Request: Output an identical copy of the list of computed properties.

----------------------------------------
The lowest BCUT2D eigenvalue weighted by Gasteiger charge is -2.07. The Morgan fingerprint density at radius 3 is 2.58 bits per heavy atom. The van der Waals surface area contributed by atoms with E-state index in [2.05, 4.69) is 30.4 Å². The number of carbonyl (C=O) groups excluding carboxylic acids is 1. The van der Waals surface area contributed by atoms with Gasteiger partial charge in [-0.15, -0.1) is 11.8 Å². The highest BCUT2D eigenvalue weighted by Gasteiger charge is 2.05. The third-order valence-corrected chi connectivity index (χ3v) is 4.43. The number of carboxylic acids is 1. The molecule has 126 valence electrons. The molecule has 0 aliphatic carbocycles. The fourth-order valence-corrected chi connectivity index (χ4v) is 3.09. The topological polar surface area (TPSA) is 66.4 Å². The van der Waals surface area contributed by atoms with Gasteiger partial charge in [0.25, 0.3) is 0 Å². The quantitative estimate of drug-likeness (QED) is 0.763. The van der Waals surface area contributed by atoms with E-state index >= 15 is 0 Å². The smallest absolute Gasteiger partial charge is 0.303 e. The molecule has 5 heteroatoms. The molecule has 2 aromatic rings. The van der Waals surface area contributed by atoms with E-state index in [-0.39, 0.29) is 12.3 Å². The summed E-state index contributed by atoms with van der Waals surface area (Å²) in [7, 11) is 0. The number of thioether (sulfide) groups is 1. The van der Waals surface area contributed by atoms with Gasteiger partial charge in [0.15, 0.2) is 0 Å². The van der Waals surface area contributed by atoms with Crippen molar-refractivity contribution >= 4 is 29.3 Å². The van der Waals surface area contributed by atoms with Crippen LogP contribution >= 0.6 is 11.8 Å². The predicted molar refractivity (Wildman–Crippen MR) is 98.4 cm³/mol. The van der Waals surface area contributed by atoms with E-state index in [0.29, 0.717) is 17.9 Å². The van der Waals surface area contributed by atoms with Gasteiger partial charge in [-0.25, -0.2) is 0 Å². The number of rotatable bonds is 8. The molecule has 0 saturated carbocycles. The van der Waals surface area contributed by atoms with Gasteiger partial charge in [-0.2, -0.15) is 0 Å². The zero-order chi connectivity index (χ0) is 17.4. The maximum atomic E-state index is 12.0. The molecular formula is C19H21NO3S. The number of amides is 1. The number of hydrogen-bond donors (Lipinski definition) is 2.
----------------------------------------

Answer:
The lowest BCUT2D eigenvalue weighted by Gasteiger charge is -2.07. The Morgan fingerprint density at radius 3 is 2.58 bits per heavy atom. The van der Waals surface area contributed by atoms with E-state index in [2.05, 4.69) is 30.4 Å². The number of carbonyl (C=O) groups excluding carboxylic acids is 1. The van der Waals surface area contributed by atoms with Gasteiger partial charge in [-0.15, -0.1) is 11.8 Å². The highest BCUT2D eigenvalue weighted by Gasteiger charge is 2.05. The third-order valence-corrected chi connectivity index (χ3v) is 4.43. The number of carboxylic acids is 1. The molecule has 126 valence electrons. The molecule has 0 aliphatic carbocycles. The fourth-order valence-corrected chi connectivity index (χ4v) is 3.09. The topological polar surface area (TPSA) is 66.4 Å². The van der Waals surface area contributed by atoms with Gasteiger partial charge in [0.25, 0.3) is 0 Å². The quantitative estimate of drug-likeness (QED) is 0.763. The van der Waals surface area contributed by atoms with E-state index >= 15 is 0 Å². The smallest absolute Gasteiger partial charge is 0.303 e. The molecule has 5 heteroatoms. The molecule has 2 aromatic rings. The van der Waals surface area contributed by atoms with E-state index in [-0.39, 0.29) is 12.3 Å². The summed E-state index contributed by atoms with van der Waals surface area (Å²) in [7, 11) is 0. The number of thioether (sulfide) groups is 1. The van der Waals surface area contributed by atoms with Gasteiger partial charge in [0.15, 0.2) is 0 Å². The van der Waals surface area contributed by atoms with Crippen molar-refractivity contribution >= 4 is 29.3 Å². The van der Waals surface area contributed by atoms with Crippen LogP contribution >= 0.6 is 11.8 Å². The predicted molar refractivity (Wildman–Crippen MR) is 98.4 cm³/mol. The van der Waals surface area contributed by atoms with E-state index in [0.29, 0.717) is 17.9 Å². The van der Waals surface area contributed by atoms with Gasteiger partial charge in [-0.25, -0.2) is 0 Å². The number of rotatable bonds is 8. The molecule has 0 saturated carbocycles. The van der Waals surface area contributed by atoms with Gasteiger partial charge in [-0.2, -0.15) is 0 Å². The zero-order chi connectivity index (χ0) is 17.4. The maximum atomic E-state index is 12.0. The molecular formula is C19H21NO3S. The number of amides is 1. The number of hydrogen-bond donors (Lipinski definition) is 2.